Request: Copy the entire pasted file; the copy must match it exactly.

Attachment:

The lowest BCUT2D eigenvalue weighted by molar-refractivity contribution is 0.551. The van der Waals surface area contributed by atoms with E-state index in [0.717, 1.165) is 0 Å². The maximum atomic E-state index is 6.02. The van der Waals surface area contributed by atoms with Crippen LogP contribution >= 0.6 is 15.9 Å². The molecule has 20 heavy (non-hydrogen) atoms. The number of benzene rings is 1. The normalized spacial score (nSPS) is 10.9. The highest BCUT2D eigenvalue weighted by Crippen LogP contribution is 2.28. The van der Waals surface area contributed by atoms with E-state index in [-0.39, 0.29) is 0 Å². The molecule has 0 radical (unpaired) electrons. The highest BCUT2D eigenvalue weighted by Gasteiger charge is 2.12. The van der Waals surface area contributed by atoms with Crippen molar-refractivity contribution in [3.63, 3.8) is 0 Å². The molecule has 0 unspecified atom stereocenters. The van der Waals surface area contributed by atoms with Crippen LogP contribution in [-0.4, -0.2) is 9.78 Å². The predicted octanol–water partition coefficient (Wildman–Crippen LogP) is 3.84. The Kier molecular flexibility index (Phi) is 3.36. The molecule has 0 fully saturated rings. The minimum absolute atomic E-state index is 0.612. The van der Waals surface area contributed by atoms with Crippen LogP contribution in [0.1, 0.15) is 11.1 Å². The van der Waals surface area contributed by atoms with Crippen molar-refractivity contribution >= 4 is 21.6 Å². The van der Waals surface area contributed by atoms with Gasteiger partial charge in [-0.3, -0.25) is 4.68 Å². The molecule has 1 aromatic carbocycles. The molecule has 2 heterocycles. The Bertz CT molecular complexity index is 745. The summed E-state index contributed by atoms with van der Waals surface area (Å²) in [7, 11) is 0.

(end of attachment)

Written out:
The lowest BCUT2D eigenvalue weighted by molar-refractivity contribution is 0.551. The van der Waals surface area contributed by atoms with E-state index in [0.717, 1.165) is 0 Å². The maximum atomic E-state index is 6.02. The van der Waals surface area contributed by atoms with Crippen LogP contribution >= 0.6 is 15.9 Å². The molecule has 20 heavy (non-hydrogen) atoms. The number of benzene rings is 1. The normalized spacial score (nSPS) is 10.9. The highest BCUT2D eigenvalue weighted by Crippen LogP contribution is 2.28. The van der Waals surface area contributed by atoms with E-state index in [-0.39, 0.29) is 0 Å². The molecule has 0 radical (unpaired) electrons. The highest BCUT2D eigenvalue weighted by Gasteiger charge is 2.12. The van der Waals surface area contributed by atoms with Crippen molar-refractivity contribution in [3.63, 3.8) is 0 Å². The molecule has 0 unspecified atom stereocenters. The van der Waals surface area contributed by atoms with Crippen LogP contribution in [-0.4, -0.2) is 9.78 Å². The predicted octanol–water partition coefficient (Wildman–Crippen LogP) is 3.84. The Kier molecular flexibility index (Phi) is 3.36. The molecule has 0 fully saturated rings. The minimum absolute atomic E-state index is 0.612. The van der Waals surface area contributed by atoms with Crippen LogP contribution in [0.1, 0.15) is 11.1 Å². The van der Waals surface area contributed by atoms with Crippen molar-refractivity contribution >= 4 is 21.6 Å². The van der Waals surface area contributed by atoms with Gasteiger partial charge in [-0.3, -0.25) is 4.68 Å². The molecule has 1 aromatic carbocycles. The molecule has 2 heterocycles. The Bertz CT molecular complexity index is 745. The summed E-state index contributed by atoms with van der Waals surface area (Å²) in [7, 11) is 0.